The recent horrific bombing on Bali demonstrates that terrorism represents a real threat to Indonesia. Before the investigation into the bombing even began, however the Bush administration and some Indonesian officials immediately identified al Qaeda as the culprit, acting either alone or in collaboration with Jemaah Islamiyah (JI, Islamic community), the name attached to a network of militant Islamists associated with a religious boarding school in central Java, some of whom are also members of the executive committee of the Majelis Mujahidin Indonesia (MMI, Indonesian Mujahidin Council). Such a rush to judgment in the absence of evidence is not an inspiring first step in the process of catching the criminals responsible for this atrocity.

No group has yet claimed responsibility for the bombing. It is possible that al Qaeda is responsible, or the network of individuals often referred to as JI, or someone else. Omar al Faruq, a Kuwaiti alleged to be part of al Qaeda was arrested in Indonesia in June and sent to the United States for questioning has since claimed to have been involved in a series of bombings in Jakarta in December 2000. But if al Qaeda was responsible, why not attack a symbol of U.S. commercial or political power? There are other indications that the bombing might have been an organization more concerned with making a political statement directed at the Indonesian government. First is the choice of the target: an attack on Bali strikes at the core of the Indonesian tourist market. An overwhelming number of victims were Australian, which would have been known to the perpetrators. Some Indonesians still resent Australia's role in facilitating East Timor's independence from Indonesia. Another possibly significant point is that Indonesian President Megawati's mother is from Bali.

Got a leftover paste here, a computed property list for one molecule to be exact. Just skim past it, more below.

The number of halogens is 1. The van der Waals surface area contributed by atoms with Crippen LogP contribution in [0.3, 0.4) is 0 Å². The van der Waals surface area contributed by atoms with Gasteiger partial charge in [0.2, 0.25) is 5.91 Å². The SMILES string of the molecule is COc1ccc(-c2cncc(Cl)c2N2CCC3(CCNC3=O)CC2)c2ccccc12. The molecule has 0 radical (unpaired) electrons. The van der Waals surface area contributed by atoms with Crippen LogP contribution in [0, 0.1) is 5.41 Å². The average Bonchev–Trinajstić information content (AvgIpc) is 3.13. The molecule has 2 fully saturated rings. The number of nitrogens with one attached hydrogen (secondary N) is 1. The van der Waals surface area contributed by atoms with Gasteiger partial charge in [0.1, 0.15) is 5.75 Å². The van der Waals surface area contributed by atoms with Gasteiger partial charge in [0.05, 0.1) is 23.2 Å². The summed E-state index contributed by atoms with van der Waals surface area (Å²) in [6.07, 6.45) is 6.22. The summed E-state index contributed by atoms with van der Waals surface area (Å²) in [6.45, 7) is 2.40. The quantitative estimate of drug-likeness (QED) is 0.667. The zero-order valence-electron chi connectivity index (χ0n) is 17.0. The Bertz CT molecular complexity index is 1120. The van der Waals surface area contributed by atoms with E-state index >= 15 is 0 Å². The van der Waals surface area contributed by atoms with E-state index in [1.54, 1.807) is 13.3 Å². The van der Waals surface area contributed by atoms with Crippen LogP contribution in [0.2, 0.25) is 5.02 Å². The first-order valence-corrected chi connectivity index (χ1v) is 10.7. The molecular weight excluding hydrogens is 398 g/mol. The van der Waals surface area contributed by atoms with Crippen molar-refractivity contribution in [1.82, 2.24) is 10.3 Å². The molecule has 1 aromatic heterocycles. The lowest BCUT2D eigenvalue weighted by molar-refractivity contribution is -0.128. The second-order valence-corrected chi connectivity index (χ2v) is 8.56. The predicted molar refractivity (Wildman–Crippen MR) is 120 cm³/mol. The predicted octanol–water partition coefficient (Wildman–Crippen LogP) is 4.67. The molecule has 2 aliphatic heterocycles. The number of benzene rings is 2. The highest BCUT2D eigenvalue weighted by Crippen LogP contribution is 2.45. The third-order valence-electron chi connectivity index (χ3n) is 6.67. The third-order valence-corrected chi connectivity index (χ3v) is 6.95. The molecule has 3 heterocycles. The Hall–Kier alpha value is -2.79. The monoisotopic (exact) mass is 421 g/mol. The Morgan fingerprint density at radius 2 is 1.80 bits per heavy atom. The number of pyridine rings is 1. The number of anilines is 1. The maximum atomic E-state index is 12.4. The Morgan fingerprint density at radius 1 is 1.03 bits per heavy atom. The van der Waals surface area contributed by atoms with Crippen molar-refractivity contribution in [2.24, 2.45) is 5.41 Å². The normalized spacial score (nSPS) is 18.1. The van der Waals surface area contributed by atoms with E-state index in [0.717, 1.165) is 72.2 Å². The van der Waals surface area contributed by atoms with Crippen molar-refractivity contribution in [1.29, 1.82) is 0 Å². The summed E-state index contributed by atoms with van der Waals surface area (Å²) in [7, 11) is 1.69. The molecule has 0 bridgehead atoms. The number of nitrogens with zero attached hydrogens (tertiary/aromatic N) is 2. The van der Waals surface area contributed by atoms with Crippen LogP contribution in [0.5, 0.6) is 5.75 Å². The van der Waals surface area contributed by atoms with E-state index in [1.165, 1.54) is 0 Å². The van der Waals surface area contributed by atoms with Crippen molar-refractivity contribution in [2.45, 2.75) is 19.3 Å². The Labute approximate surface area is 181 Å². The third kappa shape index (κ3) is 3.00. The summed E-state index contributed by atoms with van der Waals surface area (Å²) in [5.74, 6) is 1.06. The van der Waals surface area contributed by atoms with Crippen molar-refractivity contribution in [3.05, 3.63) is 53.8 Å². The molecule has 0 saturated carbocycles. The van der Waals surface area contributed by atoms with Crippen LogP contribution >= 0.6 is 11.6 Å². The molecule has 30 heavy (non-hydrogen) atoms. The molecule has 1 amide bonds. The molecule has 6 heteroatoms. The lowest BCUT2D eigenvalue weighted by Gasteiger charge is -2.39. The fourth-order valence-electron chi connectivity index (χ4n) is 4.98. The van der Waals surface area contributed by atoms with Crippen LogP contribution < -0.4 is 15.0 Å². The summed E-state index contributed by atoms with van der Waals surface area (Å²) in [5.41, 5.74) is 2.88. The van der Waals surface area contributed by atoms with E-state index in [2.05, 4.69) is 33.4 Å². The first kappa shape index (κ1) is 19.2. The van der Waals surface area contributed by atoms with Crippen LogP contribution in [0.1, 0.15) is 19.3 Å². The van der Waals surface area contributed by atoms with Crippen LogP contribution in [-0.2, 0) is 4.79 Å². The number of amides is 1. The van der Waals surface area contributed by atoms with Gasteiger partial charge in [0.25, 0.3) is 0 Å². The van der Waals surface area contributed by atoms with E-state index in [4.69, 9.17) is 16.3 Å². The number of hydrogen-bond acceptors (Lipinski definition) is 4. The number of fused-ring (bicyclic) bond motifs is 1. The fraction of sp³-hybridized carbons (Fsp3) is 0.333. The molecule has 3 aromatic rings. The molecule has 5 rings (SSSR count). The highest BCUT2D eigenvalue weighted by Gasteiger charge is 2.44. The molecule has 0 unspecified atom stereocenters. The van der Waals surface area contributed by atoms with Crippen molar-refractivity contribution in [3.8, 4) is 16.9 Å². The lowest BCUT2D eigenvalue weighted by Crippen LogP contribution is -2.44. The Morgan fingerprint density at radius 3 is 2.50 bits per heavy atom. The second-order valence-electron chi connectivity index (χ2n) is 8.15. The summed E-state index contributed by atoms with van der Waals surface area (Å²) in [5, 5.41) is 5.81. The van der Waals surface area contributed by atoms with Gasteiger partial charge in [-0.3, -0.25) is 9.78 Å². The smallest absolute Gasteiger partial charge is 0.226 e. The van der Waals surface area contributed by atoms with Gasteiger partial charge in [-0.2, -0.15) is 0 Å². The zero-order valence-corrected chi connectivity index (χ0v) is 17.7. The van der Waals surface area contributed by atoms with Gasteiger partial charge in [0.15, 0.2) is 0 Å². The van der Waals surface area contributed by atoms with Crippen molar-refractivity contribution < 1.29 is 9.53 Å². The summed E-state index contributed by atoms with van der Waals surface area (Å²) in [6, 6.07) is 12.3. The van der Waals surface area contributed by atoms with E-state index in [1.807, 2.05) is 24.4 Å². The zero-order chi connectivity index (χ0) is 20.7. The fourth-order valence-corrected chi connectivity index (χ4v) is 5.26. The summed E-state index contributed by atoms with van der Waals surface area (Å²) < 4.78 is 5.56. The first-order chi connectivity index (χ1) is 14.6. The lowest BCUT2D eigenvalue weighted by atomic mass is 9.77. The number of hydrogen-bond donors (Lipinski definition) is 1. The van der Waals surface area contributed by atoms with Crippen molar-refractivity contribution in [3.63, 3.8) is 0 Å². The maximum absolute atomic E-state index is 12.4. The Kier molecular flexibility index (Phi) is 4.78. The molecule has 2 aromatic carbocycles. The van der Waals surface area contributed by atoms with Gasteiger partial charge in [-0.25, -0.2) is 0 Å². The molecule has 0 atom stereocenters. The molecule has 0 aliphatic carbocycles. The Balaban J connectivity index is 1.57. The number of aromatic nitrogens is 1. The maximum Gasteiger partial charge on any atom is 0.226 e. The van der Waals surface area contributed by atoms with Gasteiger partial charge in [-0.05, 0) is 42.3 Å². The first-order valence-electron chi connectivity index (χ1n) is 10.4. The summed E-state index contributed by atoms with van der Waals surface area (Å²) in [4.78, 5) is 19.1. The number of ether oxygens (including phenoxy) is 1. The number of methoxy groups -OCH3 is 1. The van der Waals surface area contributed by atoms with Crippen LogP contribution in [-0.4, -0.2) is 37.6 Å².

What is not in dispute is that Indonesia has a problem and the government appears unable to move decisively and effectively to deal with it. Furthermore, there is no evidence that terrorism or terrorists have widespread popular support, even among Islamist organizations. Indonesia's largest Islamist organizations came out immediately to denounce the attacks and have been supportive of efforts to crack down on violent Islamist groups.

While the most immediate fallout of the bombings will be economic, at least as dangerous is the possibility is that the halting and uneven steps taken towards political reform and consolidating fragile democratic institutions in Indonesia could be derailed by an overly militarized and repressive response to the bombings. Such a response would include an expanded role for the military in counter-terrorism efforts, passage of anti-terrorist legislation lacking protections for basic rights, and a broader crackdown on political dissent.

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